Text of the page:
I sat on the hull of the solitary banca that was docked on the shore. My toes were flirting with the gentle ripples of the sea curling up in the warm sand. Wafting the soft easterly winds on my face, the horizon’s drama started to unfold. He held on tight to his might and battled with his enduring strength. They chased each other behind the clouds leaving trails of bleeding reds and weakening blues. She unleashed her ultimate vigor and spewed the golden fire. Finally, he succumbed into his greatest defeat. Slowly, she blanketed the universe with her blazing victory. Darkness started to creep in. The moon and the flickering lights ashore illuminated the sea as I start to feel the northern wind chills.
From a distance I could see my newfound friend walking on the sand towards me. He is a fisherman who has lived all his life in the sea. He sat on the stern of the banca and threw in a bottle of chilled beer. Cheers and welcome to Currimao, he said.
Most travelers driving on the northwest side of the Philippines often take the touristy autoroute. Seemingly mad on the accelerator, they speed past so many beautiful places along the way. Bounded by the towns of Pinili and Badoc in the south and the historic town of Paoay in the north, Currimao is always a missed out destination in any northbound drive.
As exotic as its name, Currimao is an interesting coastal town hugging the shores of the West Philippine Sea. It is the smallest town in Ilocos Norte and was once the only navigable sea in the province. Currimao became an important trading route in the early 1900s, making it the home of the 1869 Compañia General de Tabaco de Filipinas, the biggest tabacalera in the tobacco-rich Ilocos. With the shift of global trade fortunes, its luster faded into thin air like the smoke from its once popular cigars. Today, no one remembers its illustrious past. Its people, aware of their town being out-of-route, have to thrive on agriculture and fishing to live by.
With very few tourists coming in, Currimao has kept its quaint character sought by those who prefer a quiet getaway. The long stretch of fine alabaster sand hems the placid southwestern sea of Ilocos Norte. Far from the rest of parading vacationers, the beach on the coastal side of barangay Victoria offers a romantic indulgence. The resorts that deck its beachlines are tastefully done, each with its own exquisite character.
I am not a mad-honker when I drive so I took a leisurely spin from Vigan in Ilocos Sur to Ilocos Norte. While Currimao was on my list of places to visit, I never really planned of staying in for the night. But I had a long time on the wheels and the place was too beautiful to just let it be a stopover. I thought of it as a one-night affair but Currimao turned out to be my base camp for the rest of the days wandering through the rest of the neighboring towns.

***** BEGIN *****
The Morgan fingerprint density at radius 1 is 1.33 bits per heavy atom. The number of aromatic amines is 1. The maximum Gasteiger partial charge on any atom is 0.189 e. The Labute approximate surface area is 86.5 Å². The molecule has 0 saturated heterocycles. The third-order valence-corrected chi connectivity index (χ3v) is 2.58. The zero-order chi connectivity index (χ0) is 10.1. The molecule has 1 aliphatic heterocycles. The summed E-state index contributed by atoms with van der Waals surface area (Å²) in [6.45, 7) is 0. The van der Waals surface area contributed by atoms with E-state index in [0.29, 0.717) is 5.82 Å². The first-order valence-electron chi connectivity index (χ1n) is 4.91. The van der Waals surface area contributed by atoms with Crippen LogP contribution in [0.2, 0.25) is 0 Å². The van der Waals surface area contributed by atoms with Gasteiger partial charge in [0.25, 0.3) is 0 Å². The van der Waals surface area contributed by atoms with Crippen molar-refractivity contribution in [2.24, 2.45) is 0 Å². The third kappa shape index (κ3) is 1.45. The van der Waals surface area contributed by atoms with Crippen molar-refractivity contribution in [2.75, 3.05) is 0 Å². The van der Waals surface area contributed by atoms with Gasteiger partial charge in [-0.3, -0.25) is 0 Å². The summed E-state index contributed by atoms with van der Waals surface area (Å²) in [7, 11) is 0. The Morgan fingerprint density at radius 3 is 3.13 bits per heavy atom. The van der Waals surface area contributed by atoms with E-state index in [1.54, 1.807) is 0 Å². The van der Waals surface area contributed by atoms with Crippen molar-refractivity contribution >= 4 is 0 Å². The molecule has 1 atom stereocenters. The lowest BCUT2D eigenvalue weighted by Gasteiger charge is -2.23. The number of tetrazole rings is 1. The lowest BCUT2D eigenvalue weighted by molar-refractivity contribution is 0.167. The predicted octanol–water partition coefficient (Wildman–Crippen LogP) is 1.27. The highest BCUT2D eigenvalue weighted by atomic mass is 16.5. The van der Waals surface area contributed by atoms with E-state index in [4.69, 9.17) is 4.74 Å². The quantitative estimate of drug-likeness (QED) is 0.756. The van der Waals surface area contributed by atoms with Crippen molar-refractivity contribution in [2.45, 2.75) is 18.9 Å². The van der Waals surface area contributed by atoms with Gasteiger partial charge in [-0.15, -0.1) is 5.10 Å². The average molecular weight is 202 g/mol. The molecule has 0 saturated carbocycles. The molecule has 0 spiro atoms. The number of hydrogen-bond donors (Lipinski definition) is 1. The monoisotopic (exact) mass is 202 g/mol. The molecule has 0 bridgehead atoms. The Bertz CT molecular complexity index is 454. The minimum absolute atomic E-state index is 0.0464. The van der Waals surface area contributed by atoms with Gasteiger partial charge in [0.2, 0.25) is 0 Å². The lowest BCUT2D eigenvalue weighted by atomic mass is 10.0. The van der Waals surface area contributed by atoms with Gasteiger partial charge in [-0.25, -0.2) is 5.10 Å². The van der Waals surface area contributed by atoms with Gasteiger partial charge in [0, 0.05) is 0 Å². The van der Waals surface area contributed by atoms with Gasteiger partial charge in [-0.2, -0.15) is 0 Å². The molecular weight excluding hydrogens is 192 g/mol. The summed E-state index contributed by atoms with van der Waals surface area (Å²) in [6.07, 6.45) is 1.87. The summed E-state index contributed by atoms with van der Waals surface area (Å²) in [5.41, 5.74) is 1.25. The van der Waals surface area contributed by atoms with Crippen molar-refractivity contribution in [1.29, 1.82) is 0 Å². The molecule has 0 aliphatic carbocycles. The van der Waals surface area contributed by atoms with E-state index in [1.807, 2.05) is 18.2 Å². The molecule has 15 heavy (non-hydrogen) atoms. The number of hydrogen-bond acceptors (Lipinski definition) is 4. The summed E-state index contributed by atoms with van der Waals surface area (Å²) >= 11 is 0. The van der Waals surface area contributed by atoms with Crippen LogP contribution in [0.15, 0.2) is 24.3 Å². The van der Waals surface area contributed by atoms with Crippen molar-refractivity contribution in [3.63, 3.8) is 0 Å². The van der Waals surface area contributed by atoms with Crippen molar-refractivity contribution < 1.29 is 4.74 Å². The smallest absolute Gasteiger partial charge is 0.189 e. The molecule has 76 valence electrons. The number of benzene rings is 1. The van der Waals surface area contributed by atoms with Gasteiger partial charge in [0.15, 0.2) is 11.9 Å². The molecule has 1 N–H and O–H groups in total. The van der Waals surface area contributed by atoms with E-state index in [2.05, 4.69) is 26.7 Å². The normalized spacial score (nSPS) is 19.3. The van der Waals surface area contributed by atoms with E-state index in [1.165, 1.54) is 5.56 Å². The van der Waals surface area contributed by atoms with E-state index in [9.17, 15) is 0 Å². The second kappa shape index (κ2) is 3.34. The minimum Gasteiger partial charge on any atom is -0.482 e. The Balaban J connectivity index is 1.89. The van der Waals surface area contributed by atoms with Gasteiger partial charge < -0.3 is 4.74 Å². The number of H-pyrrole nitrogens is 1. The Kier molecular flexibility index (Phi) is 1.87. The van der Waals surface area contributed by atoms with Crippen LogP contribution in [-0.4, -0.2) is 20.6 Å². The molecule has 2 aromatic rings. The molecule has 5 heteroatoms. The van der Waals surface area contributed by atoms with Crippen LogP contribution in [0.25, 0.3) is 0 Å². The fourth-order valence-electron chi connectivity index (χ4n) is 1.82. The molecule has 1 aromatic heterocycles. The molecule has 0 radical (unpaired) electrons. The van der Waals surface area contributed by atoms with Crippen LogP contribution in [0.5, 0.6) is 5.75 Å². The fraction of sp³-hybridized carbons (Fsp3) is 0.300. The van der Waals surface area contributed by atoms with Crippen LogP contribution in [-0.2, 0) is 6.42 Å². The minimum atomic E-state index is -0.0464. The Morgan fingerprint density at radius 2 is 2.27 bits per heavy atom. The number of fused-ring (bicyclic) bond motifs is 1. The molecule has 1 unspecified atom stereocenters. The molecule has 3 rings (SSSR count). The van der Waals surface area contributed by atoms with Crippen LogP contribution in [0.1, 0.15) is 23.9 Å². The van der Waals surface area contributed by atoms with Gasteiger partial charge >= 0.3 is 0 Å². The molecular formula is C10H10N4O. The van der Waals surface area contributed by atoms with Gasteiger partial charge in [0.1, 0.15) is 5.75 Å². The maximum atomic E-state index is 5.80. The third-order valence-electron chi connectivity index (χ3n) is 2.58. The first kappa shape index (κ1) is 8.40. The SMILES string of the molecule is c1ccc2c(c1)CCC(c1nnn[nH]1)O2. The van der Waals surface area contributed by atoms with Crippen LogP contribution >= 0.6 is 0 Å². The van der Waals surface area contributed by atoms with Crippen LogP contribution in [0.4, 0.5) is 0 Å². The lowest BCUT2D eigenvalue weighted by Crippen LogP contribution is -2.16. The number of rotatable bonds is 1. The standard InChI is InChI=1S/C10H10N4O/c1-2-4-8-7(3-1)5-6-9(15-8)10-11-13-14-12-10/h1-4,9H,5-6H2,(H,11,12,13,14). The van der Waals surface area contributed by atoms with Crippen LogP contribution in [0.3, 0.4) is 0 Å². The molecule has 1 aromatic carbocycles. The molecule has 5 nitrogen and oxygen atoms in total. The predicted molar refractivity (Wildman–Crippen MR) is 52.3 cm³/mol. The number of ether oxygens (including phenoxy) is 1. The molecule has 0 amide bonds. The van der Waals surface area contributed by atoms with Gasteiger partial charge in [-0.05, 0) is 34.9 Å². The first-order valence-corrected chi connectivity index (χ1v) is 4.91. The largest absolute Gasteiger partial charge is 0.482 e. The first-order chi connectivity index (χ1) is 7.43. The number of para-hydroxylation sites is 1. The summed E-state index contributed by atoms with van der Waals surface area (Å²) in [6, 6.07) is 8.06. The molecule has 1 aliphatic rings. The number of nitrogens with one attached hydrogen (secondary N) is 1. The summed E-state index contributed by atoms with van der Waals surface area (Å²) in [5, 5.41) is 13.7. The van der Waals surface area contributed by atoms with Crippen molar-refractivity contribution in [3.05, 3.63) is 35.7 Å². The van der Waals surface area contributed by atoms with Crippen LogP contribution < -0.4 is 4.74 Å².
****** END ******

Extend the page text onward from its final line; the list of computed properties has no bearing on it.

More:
I woke up to the crisp scent of ocean breeze and the bright morning light streaking through the soft curtains. With a few children running around, I took a quiet walk on the beach. Looking back on my footprints on the soft sand, I realized that I have been on the road for days and still uncertain on how many sunrises I will wake up to until the end of this journey.
After a simple lunch hosted by my friend’s family, he took me for a breezy ride to Pangil Coral Gardens. In contrast to the graceful coastline of Victoria, the northern side of Currimao is edged by jagged coralline rock formations. Punctuated by shallow tidal pools, this heavily calcified rocks span to about 2 kilometers and have built monumental churches that stand for hundreds of years now.
The battle for light has begun when I left Currimao. Looking back at the sunset that bewitched me on the first time I set my feet on its powdery sand, I realized that Currimao is not just a detour. It is a destination.
HOW TO GET THERE
From Manila (Private Vehicle/Approx 458 KM)
Take the North Luzon Expressway (NLEX). Exit to Subic-Clark-Tarlac Expressway (SCTEX).
In SCTEX, drive straight to the newly opened Tarlac-Pangasinan-La Union Expressway (TPLEX). This will lead you to the exit in Paniqui Tarlac. As of Dec. 23, 2013 TPLEX terminates in Paniqui but once completed, it will end in Rosario, Pangasinan.
Take the McArthur Highway passing through Urdaneta in Pangasinan.
Follow the national highway that leads to La Union. You will drive past Bauang, San Fernando and Candon. Further up north, you will arrive in Vigan, Ilocos Sur. The last town in Sinait will connect you to the first town of Ilocos Norte (Badoc).
After the town of Pinili is a Y junction in Currimao leading to Laoag via Batac and Laoag via Paoay. Take the Paoay route.
The first barangay on this route is Victoria where the beach resorts are found.
From Manila (Commuting of Public Transport/6-7 hours)
Take the bus from Cubao Terminal to Laoag, Ilocos Norte. Bus lines such as Victory, Genesis regularly ply this route. Alternatively, there are northbound buses in Pasay area such as Florida Bus Line.
Get off in the Currimao-Paoay junction.
From the terminal, take the tricycle to the beach resorts in Victoria.
Betwixt and between the arthritic 40 and a horrendous body mass index of positive 30, escapism and yummyeology are my real-life double post-graduate degrees conferred with the highest honors.
I lived nearly half of my life in fancy suitcases, jetsetting between reality and fantasy... read more